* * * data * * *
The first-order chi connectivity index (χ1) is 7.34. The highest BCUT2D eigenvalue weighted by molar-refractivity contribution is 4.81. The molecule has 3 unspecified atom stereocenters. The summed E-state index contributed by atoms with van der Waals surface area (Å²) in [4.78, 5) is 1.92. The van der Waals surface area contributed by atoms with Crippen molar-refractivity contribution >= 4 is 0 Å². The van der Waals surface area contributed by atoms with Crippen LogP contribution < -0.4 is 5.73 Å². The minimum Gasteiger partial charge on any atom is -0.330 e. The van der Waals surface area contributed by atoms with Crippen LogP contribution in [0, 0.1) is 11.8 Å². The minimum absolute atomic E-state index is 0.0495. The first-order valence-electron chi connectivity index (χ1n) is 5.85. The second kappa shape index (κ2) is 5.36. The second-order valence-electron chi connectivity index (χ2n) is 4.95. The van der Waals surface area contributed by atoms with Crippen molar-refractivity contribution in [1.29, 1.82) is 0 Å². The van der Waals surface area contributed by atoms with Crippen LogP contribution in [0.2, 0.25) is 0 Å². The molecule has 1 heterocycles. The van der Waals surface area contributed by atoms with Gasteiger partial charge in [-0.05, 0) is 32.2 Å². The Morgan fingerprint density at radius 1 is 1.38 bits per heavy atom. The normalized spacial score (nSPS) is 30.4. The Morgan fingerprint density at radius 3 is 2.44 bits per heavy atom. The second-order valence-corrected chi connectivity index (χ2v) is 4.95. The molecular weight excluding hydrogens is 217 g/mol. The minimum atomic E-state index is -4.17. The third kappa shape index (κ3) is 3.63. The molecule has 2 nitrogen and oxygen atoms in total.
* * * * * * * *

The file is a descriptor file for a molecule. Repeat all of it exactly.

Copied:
The first-order chi connectivity index (χ1) is 7.34. The highest BCUT2D eigenvalue weighted by molar-refractivity contribution is 4.81. The molecule has 3 unspecified atom stereocenters. The summed E-state index contributed by atoms with van der Waals surface area (Å²) in [4.78, 5) is 1.92. The van der Waals surface area contributed by atoms with Crippen molar-refractivity contribution >= 4 is 0 Å². The van der Waals surface area contributed by atoms with Crippen LogP contribution < -0.4 is 5.73 Å². The minimum Gasteiger partial charge on any atom is -0.330 e. The van der Waals surface area contributed by atoms with Crippen LogP contribution in [0, 0.1) is 11.8 Å². The minimum absolute atomic E-state index is 0.0495. The first-order valence-electron chi connectivity index (χ1n) is 5.85. The second kappa shape index (κ2) is 5.36. The second-order valence-electron chi connectivity index (χ2n) is 4.95. The van der Waals surface area contributed by atoms with Crippen molar-refractivity contribution in [1.29, 1.82) is 0 Å². The van der Waals surface area contributed by atoms with Crippen LogP contribution in [0.2, 0.25) is 0 Å². The molecule has 1 heterocycles. The van der Waals surface area contributed by atoms with Gasteiger partial charge in [-0.05, 0) is 32.2 Å². The Morgan fingerprint density at radius 1 is 1.38 bits per heavy atom. The normalized spacial score (nSPS) is 30.4. The Morgan fingerprint density at radius 3 is 2.44 bits per heavy atom. The second-order valence-corrected chi connectivity index (χ2v) is 4.95. The molecular weight excluding hydrogens is 217 g/mol. The minimum atomic E-state index is -4.17. The third kappa shape index (κ3) is 3.63. The molecule has 2 nitrogen and oxygen atoms in total.